Such actions are rare, but one major health care system has made them a matter of policy. Advocate Health Care in Chicago suspends a physician for seven days the first time he or she refuses to participate in a timeout. Refuse the next time and the physician permanently loses privileges at all Advocate facilities. Advocate owns nine hospitals in the Chicago area and two in central Illinois.

In the past year, "there have been a handful of suspensions," says Lee Sacks, M.D., Advocate's executive vice president and chief medical officer. "We have not had any second violations." Nonphysician staff members who are involved in two timeout incidents may also be terminated, Sacks notes.

The most common method of disciplining physicians, Clapper says, is to have a medical staff leader send them a letter. However, that may have a greater impact when it is coupled with other actions.

At Community Health Network in Indianapolis, doctors who flout hand hygiene rules get a letter from their hospital's infection control team, says Clif Knight, M.D., chief medical officer of the five-hospital system. "If the physician doesn't improve or says 'don't bother me with that,' our infectious disease director will send a letter to the physician about it. If anybody gets a third letter, that goes to our medical executive council, and [the physician has] to go before the council and explain it. To this point, we've not had anybody who has gotten three letters."

Novant Health in Winston-Salem, N.C., places copies of letters from medical staff leaders in doctors' recredentialing files. A single safety violation would not result in a physician losing privileges, but a pattern of such behavior would be factored into the recredentialing decision, says James Lederer, M.D., Novant's medical director, clinical improvement.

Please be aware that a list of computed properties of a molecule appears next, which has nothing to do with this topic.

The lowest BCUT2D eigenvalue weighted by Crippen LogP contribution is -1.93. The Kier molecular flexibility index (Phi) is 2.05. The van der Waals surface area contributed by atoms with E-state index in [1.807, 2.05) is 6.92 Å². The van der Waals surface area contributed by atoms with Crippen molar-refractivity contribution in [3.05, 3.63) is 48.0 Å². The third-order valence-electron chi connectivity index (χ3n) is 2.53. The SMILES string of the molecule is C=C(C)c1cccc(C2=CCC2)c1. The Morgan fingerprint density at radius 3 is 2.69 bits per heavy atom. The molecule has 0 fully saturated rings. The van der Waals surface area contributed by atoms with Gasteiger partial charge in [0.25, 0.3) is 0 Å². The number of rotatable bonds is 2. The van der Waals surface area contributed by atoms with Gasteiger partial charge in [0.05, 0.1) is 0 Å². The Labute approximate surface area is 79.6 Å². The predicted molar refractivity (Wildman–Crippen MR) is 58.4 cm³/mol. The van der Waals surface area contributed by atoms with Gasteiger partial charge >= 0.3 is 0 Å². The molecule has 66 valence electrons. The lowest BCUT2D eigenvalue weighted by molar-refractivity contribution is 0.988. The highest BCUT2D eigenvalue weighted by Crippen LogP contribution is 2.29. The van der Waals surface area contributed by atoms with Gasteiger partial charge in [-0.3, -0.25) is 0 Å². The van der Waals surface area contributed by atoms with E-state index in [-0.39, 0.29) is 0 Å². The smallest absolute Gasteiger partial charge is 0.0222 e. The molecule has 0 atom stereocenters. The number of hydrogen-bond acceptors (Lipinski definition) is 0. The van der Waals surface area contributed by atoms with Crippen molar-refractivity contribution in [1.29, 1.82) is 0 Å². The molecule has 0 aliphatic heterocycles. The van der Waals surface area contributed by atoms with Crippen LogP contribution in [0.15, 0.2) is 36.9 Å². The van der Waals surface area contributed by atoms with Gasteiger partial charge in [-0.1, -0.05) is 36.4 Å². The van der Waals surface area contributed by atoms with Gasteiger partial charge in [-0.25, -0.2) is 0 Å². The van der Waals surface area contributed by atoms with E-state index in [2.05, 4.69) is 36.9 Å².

A Just, Not Blame-Free, Culture

The Joint Commission does not require cooperation with safety procedures as a qualification for recredentialing. But Paul Schyve, M.D., the commission's senior vice president, health care improvement, says the organization is considering changing its sentinel event policy to address accountability for following safety rules.

In Schyve's view, hospitals should follow a "just culture" approach in which they carefully discriminate between systemic issues and individual violations of safety policies. The latter may be the result of accidental lapses, misjudgments that stem from an attempt to help a patient, or reckless behavior.

"If the organization doesn't address reckless behavior, it's seen as an unjust culture, and that unjust culture will break down the trust, and then you don't have the reporting," he says. "So the real issue is not a blame-free environment; it's to have a just culture in which people feel they will be treated fairly, including being held accountable for reckless acts."

Strong Leadership is Key

Hospitals that are serious about accountability start by putting appropriate safety systems in place—for instance, making sure there are functioning alcohol gel dispensers in all key locations for hand hygiene. They also educate everyone in the hospital about the need for safety. Advocate, for example, requires all employees—including physicians, nurses, back-office staff, janitors and hospital executives—to take a safety training course.

No such steps, however, will be successful unless the top management of the health care system, including the CEO and the board of directors, thoroughly supports the safety initiative. Novant launched its hand hygiene program, which has been associated with a 67 percent drop in MRSA infections, after the death of a baby in a neonatal ICU. Novant's president was so shaken by the incident that he took the issue to the board, and as result, better hand hygiene "became the next three-year goal," Lederer says. "That meant that it would impact all of the senior leadership in terms of their bonus opportunities."

Strong leadership from both the hospital administration and medical staff chiefs empowers lower-ranking employees to speak up when they see somebody not following established safety procedures. University Health Centers of Eastern Carolina reinforces that directive by having all top executives, including the CEO, make rounds of the clinical areas to communicate the importance of safety, says Joan Wynn, chief quality officer.